We also had noncash gain in the quarter of $943,000 related to the change in fair value of our derivative warrant liability and a $48,000 gain from the change in the fair value of our contingent consideration obligation. These changes are strictly a function of GAAP requirement from mark to market estimated fair value. Going forward, we will continue to record gains or losses to the P&L on a quarterly basis, driven by changes in the estimated fair value of these items.

Adjusted EBITDA during the quarter was $1.3 million, an improvement from adjusted EBITDA of $396,000 during the second quarter of last year. Non-GAAP net income was $164,000 or $0.01 per basic and diluted share compared to a loss of $247,000 or $0.02 per basic and diluted share in the second quarter of last year. Again, this backs out certain nonrecurring expenses as well as noncash gains and losses.

On a GAAP basis, net income was $1.4 million or $0.10 per basic and diluted share, compared to a GAAP net loss of $1.5 million or $0.13 per basic and diluted share in the second quarter of last year.

Before I turn the call over to Mark, let me remind everyone on the call that we are currently in the process of conducting a rights offering. A copy of the prospectus may be obtained at the SEC website and we have information on our website as well. And I know, we went through a lot of data here, so if you have any questions, please feel free to ask.

Let me turn the call back over to Mark.

Mark Grewal

Thank you, Matt. As I said at the beginning of the call, fiscal 2016 is tracking well. The demand for seed remains strong as global supply is down. While the recent weaker than expected harvests are impacting margins, I feel we have done a great job to address these items in fiscal 2017 where we are now expecting overall production increases of approximately 15%, up from 6% during the last call with the 40% increase in our dormant acres. In addition, we have terminated our contracts where we carry a farming and yield risk, eliminating some of the cost variability. We have built the great foundation with strong pillars and look forward to capitalizing on it in the coming years.

As always, we thank you for your support. And now, let’s open up the call for your questions. Dan?

Question-and-Answer Session

Operator

Thank you. [Operator Instruction] And our first question today comes from Tyler Etten of Piper Jaffray. Please go ahead.

Tyler Etten

I was wondering if you could talk a little about the reasoning for pulling the sales ahead or if there is any way that we can forecast a little bit better on the lumpiness of sales would occur?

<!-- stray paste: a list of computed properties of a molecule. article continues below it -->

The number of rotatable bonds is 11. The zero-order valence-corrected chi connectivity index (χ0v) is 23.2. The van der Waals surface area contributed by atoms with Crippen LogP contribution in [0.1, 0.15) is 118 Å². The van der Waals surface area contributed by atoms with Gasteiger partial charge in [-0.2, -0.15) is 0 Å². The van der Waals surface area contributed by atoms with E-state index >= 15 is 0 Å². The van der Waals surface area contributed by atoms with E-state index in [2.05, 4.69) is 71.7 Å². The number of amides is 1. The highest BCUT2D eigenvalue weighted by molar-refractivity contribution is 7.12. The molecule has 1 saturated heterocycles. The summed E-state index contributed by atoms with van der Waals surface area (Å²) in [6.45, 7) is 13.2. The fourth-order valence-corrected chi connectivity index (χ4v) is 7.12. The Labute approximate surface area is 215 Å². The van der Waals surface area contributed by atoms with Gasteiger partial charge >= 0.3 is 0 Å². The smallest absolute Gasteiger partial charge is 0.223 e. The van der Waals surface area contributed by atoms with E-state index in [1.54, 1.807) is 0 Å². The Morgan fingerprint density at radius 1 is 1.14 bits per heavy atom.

Mark Grewal

Well, Tyler these sales are originating anticipated the ship in January and based on Pioneer's request -- they've requested the product to get our earlier and our production team did a nice job of accommodating that request, so we got the product out earlier. It's really just the short term timing difference and again we are not changing our overall annual numbers. But if the customer is asking for product earlier and we can do that we’re certainly going to do everything possible to make that happen.

Tyler Etten

Now do you think that this is going to be something that happens on an annual basis now that you will start to see these DuPont orders coming in January versus where we were looking out before.

Mark Grewal

I think one of the reasons why we want to just the yearly number is we’re pretty good at the total, it’s just the timing of when each shipment would go out and some witness one quarter or go into another quarter and we wanted to go away from that. So, I would tend to ask our shareholders to jus focus on the total and then not to worry about the lumpiness as much. To say that it's going to change, it just depends on the market and the place where people want to grow. So, if we took a product that normally, say ship to the Middle East, well that Middle East company may have moved down to Argentina to produce and also moved into Arizona. So, the timing for when they want that seed; it’s one of that same company but the timing shift. We maybe going into another country where required registration and the registration approval isn’t ready for one quarter when they really wanted it, but they start taking seed the next quarter and it’s just a function of getting those registrations in place. So, it's really hard [indiscernible] go on strike or this or that. What we’re saying is we are going to get the product out, the product is needed, it's in very high demand and it’s just very hard at times to say that we are going to ship on January 1st to January 15th or even February 1st because of something that happens, bottom line is seed’s going to get shipped.

Tyler Etten